No ifs or buts, DSA must be amended for everyone’s sake
Not long ago, we said in this column that no law should be iniquitous. But the Digital Security Act (DSA) is exactly that. It's clear as daylight now that the risks of this law far outweigh its benefits, if any, and any lingering doubt is but a refusal to accept the truth. The law minister's comment on DSA, unfortunately, fits into that category. As per a report by this daily, while responding to queries about the use and possible amendment of the law on Tuesday, he used the word "if" a total of four times. He said, "if necessary" the government would bring changes to the act to ensure best practice, as the law was misused to some extent.
"To some extent" is an understatement, of course. But the phrase "if necessary" takes away from what is otherwise a creditable observation coming from a minister, and weakens the prospect of a much-needed reform. Why should there still be any doubt after four long years of a law that has proven to be the single most effective instrument of human rights abuse in the country? What's left to be done but to amend or repeal it in its entirety? The only scenario in which it has any practical use now is one where it is a legal weapon to be wielded at will. For example, according to a study by the Center for Governance Studies (CGS), between January 2020 and February 2022, some 890 cases were filed under the DSA, and 206 of them were filed by members of the ruling Awami League and its affiliated organisations. More worryingly still, opposition activists and journalists are mostly implicated in them.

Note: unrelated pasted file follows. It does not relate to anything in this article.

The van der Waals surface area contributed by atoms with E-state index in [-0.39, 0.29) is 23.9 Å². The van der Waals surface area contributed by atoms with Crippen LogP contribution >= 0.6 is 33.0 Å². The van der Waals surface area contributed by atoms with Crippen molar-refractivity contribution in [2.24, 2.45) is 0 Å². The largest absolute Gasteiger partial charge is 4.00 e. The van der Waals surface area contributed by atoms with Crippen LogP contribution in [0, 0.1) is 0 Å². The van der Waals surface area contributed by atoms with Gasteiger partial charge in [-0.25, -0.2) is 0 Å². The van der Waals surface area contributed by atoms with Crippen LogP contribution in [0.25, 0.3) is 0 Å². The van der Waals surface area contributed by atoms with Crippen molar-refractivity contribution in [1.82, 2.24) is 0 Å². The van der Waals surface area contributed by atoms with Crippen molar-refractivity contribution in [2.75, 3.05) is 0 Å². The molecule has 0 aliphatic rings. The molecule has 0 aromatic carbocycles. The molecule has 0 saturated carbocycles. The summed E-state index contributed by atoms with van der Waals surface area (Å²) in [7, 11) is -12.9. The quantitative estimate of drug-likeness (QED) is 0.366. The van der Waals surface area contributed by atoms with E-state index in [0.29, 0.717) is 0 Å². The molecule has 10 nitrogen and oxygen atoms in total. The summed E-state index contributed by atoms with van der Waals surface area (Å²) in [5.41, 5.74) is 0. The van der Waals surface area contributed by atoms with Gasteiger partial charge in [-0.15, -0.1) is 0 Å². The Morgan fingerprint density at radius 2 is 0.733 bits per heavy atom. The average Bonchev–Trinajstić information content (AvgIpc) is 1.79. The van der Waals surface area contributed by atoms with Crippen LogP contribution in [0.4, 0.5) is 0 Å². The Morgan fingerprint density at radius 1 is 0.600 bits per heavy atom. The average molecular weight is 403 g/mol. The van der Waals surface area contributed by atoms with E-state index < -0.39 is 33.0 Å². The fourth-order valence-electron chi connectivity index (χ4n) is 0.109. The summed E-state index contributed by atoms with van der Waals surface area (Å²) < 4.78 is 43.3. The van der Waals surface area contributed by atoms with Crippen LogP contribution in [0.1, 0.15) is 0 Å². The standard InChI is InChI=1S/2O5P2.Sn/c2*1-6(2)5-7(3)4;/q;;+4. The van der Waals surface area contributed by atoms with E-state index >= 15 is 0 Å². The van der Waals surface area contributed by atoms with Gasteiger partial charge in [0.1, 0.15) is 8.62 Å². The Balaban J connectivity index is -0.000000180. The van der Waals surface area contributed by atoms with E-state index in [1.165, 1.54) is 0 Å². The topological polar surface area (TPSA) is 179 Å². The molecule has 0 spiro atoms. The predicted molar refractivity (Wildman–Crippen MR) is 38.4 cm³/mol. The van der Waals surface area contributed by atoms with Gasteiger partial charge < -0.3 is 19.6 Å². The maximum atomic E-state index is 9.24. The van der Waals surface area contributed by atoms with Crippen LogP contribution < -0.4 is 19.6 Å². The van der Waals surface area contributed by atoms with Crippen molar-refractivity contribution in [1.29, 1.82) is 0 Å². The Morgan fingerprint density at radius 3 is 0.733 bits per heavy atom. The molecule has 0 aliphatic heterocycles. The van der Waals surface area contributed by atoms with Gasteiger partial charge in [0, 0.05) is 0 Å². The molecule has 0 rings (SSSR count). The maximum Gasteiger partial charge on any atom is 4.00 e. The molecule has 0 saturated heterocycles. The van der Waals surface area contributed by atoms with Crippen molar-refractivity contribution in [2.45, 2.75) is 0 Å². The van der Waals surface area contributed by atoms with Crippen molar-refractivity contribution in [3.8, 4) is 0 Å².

This shows that the main purpose of the law has been not to protect victims of cybercrimes but to intimidate social media users, particularly political activists, rights campaigners and journalists. It also shows that amending the law in light of international human rights standards is not just necessary but urgent, regardless of what the authorities say to justify their action or lack thereof. We have to admit, however, that the number of DSA cases and arrests has declined somewhat in recent times. The law minister cited a home ministry directive to make sure that DSA cases are sent to a cell comprising a high official and a legal analyst for examination before they are brought to trial. True, if done right, this will bring down the number of cases, but it is still a far cry from the reforms necessary in the law itself or how the police, judiciary and ruling party members treat cases involving voices of dissent.
We, therefore, urge the government to stop dilly-dallying and immediately amend the questionable provisions of the DSA and also ensure that no one is targeted for exercising their freedom of speech.